Like many countries, Italy is trying to reshape the way resources are allocated across its system of public universities - a task made all the more urgent by the economic crisis of the past few years.
A broad plan to reform the education system was approved two years ago. One of its key components was the creation - under the aegis of the Ministry of Education, Universities and Research - of the National Agency for the Evaluation of Universities and Research Institutes (known as Anvur).
With an annual budget of €7 million (£5.7 million) and led by the quantum physicist Stefano Fantoni, Anvur has been charged with setting up a system of research evaluation intended to make it possible to reward individual academics and research units on the basis of their research output. This is a process that will sound familiar to British readers and, in fact, Anvur has taken the UK’s research assessment exercise/research excellence framework as its main model. But the Italian version looks rather different from its British counterpart: the qualitative peer-review component has been played down in favour of quantitative, objective parameters to an extent that seems unparalleled.
There is no doubt that the Italian university system is in dire need of reform. Research money, for example, is typically spread around rather than assigned competitively. All research units end up getting a small slice of the pie, but that slice has now become so thin that in most cases it is used for consumables rather than to support well-designed research projects.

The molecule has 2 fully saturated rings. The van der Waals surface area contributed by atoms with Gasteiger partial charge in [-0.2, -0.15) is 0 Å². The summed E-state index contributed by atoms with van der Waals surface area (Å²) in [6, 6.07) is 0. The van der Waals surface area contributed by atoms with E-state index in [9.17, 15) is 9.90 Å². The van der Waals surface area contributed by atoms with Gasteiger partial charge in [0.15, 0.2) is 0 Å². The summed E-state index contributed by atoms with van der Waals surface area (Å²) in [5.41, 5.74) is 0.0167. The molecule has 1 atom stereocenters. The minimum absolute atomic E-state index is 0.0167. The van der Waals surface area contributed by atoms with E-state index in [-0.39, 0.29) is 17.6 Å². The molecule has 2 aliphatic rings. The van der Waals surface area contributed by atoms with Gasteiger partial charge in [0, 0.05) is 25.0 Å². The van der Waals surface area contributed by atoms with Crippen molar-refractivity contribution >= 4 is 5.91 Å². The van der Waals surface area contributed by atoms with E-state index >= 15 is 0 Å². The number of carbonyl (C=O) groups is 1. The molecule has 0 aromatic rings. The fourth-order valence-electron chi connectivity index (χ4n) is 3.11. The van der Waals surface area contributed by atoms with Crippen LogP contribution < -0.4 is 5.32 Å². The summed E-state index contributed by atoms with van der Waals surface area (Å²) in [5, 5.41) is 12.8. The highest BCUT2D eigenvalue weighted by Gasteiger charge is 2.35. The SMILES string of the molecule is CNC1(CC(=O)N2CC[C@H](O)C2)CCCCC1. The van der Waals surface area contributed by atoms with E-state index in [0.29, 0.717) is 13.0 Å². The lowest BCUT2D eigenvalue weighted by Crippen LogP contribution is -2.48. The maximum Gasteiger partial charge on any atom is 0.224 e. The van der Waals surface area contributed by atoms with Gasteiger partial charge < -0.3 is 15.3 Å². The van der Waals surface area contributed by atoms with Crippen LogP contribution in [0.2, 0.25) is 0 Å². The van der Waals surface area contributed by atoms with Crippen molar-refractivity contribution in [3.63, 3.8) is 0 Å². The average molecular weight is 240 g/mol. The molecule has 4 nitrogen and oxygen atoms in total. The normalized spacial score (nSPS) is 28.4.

The mechanisms that govern academic careers have also been extensively and convincingly criticised. Careers are shaped by the concorsi, opaque examinations whose often unpredictable outcomes are being challenged with increasing frequency. The format of these examinations has been changed from a national-level exercise to an essentially local one, but this seems to have produced little obvious improvement - so little, in fact, that the current reforms will see them run at a national level once again. Will this put an end to members of universities’ examination committees hiring and promoting favoured candidates irrespective of the quality of their work? Don’t hold your breath.